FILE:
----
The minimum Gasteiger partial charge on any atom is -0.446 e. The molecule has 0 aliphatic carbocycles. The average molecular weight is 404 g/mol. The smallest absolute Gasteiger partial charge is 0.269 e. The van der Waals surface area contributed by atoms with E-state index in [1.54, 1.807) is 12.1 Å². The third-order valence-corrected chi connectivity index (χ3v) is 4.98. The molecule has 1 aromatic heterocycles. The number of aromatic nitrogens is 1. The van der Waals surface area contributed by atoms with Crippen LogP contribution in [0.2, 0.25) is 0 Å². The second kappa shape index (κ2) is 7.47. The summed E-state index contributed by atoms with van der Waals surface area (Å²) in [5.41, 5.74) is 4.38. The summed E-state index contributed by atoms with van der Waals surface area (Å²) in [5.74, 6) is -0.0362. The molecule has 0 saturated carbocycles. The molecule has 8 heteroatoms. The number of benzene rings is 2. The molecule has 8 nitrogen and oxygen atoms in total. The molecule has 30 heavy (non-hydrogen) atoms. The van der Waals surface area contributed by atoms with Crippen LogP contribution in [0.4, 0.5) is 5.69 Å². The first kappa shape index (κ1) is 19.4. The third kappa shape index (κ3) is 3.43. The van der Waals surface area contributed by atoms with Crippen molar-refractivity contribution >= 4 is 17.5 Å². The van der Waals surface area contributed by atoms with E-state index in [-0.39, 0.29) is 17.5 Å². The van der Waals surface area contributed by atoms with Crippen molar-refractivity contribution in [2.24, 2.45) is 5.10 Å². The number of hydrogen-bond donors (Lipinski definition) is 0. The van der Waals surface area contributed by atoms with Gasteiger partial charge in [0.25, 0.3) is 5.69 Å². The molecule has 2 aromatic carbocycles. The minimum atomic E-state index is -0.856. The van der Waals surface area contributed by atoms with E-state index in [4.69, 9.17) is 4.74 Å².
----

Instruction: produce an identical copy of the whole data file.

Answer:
The minimum Gasteiger partial charge on any atom is -0.446 e. The molecule has 0 aliphatic carbocycles. The average molecular weight is 404 g/mol. The smallest absolute Gasteiger partial charge is 0.269 e. The van der Waals surface area contributed by atoms with E-state index in [1.54, 1.807) is 12.1 Å². The third-order valence-corrected chi connectivity index (χ3v) is 4.98. The molecule has 1 aromatic heterocycles. The number of aromatic nitrogens is 1. The van der Waals surface area contributed by atoms with Crippen LogP contribution in [0.2, 0.25) is 0 Å². The second kappa shape index (κ2) is 7.47. The summed E-state index contributed by atoms with van der Waals surface area (Å²) in [5.41, 5.74) is 4.38. The summed E-state index contributed by atoms with van der Waals surface area (Å²) in [5.74, 6) is -0.0362. The molecule has 0 saturated carbocycles. The molecule has 8 heteroatoms. The number of benzene rings is 2. The molecule has 8 nitrogen and oxygen atoms in total. The molecule has 30 heavy (non-hydrogen) atoms. The van der Waals surface area contributed by atoms with Crippen LogP contribution in [0.4, 0.5) is 5.69 Å². The first kappa shape index (κ1) is 19.4. The third kappa shape index (κ3) is 3.43. The van der Waals surface area contributed by atoms with Crippen molar-refractivity contribution >= 4 is 17.5 Å². The van der Waals surface area contributed by atoms with E-state index in [-0.39, 0.29) is 17.5 Å². The van der Waals surface area contributed by atoms with Crippen molar-refractivity contribution in [2.24, 2.45) is 5.10 Å². The number of hydrogen-bond donors (Lipinski definition) is 0. The van der Waals surface area contributed by atoms with Gasteiger partial charge in [0.25, 0.3) is 5.69 Å². The molecule has 2 aromatic carbocycles. The minimum atomic E-state index is -0.856. The van der Waals surface area contributed by atoms with E-state index in [4.69, 9.17) is 4.74 Å².